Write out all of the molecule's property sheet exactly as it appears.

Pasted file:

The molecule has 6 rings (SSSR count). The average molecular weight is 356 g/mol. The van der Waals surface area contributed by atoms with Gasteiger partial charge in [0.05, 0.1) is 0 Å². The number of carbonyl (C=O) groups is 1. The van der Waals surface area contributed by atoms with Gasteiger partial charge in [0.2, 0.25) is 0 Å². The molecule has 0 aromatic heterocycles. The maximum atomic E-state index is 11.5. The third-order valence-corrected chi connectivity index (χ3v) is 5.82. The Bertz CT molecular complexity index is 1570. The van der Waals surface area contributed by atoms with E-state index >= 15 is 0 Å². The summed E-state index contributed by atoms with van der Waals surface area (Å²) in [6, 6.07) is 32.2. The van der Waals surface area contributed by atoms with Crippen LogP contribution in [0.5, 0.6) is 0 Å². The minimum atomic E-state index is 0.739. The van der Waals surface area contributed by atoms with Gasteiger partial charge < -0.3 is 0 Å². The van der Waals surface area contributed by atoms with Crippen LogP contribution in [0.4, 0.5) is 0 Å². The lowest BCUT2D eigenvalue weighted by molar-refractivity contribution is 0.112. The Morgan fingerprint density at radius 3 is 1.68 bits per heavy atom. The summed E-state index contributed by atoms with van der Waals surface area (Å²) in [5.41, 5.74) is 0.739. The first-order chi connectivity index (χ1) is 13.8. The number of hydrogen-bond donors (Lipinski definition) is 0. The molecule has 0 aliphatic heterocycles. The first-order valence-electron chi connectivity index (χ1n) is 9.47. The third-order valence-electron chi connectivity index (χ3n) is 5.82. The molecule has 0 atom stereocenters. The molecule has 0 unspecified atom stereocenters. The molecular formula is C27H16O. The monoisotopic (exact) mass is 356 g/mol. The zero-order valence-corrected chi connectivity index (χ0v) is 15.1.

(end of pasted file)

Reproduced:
The molecule has 6 rings (SSSR count). The average molecular weight is 356 g/mol. The van der Waals surface area contributed by atoms with Gasteiger partial charge in [0.05, 0.1) is 0 Å². The number of carbonyl (C=O) groups is 1. The van der Waals surface area contributed by atoms with Gasteiger partial charge in [0.2, 0.25) is 0 Å². The molecule has 0 aromatic heterocycles. The maximum atomic E-state index is 11.5. The third-order valence-corrected chi connectivity index (χ3v) is 5.82. The Bertz CT molecular complexity index is 1570. The van der Waals surface area contributed by atoms with E-state index >= 15 is 0 Å². The summed E-state index contributed by atoms with van der Waals surface area (Å²) in [6, 6.07) is 32.2. The van der Waals surface area contributed by atoms with Crippen LogP contribution in [0.5, 0.6) is 0 Å². The minimum atomic E-state index is 0.739. The van der Waals surface area contributed by atoms with Gasteiger partial charge < -0.3 is 0 Å². The van der Waals surface area contributed by atoms with Crippen LogP contribution in [0.4, 0.5) is 0 Å². The lowest BCUT2D eigenvalue weighted by molar-refractivity contribution is 0.112. The Morgan fingerprint density at radius 3 is 1.68 bits per heavy atom. The summed E-state index contributed by atoms with van der Waals surface area (Å²) in [5.41, 5.74) is 0.739. The first-order chi connectivity index (χ1) is 13.8. The number of hydrogen-bond donors (Lipinski definition) is 0. The molecule has 0 aliphatic heterocycles. The first-order valence-electron chi connectivity index (χ1n) is 9.47. The third-order valence-electron chi connectivity index (χ3n) is 5.82. The molecule has 0 atom stereocenters. The molecule has 0 unspecified atom stereocenters. The molecular formula is C27H16O. The monoisotopic (exact) mass is 356 g/mol. The zero-order valence-corrected chi connectivity index (χ0v) is 15.1.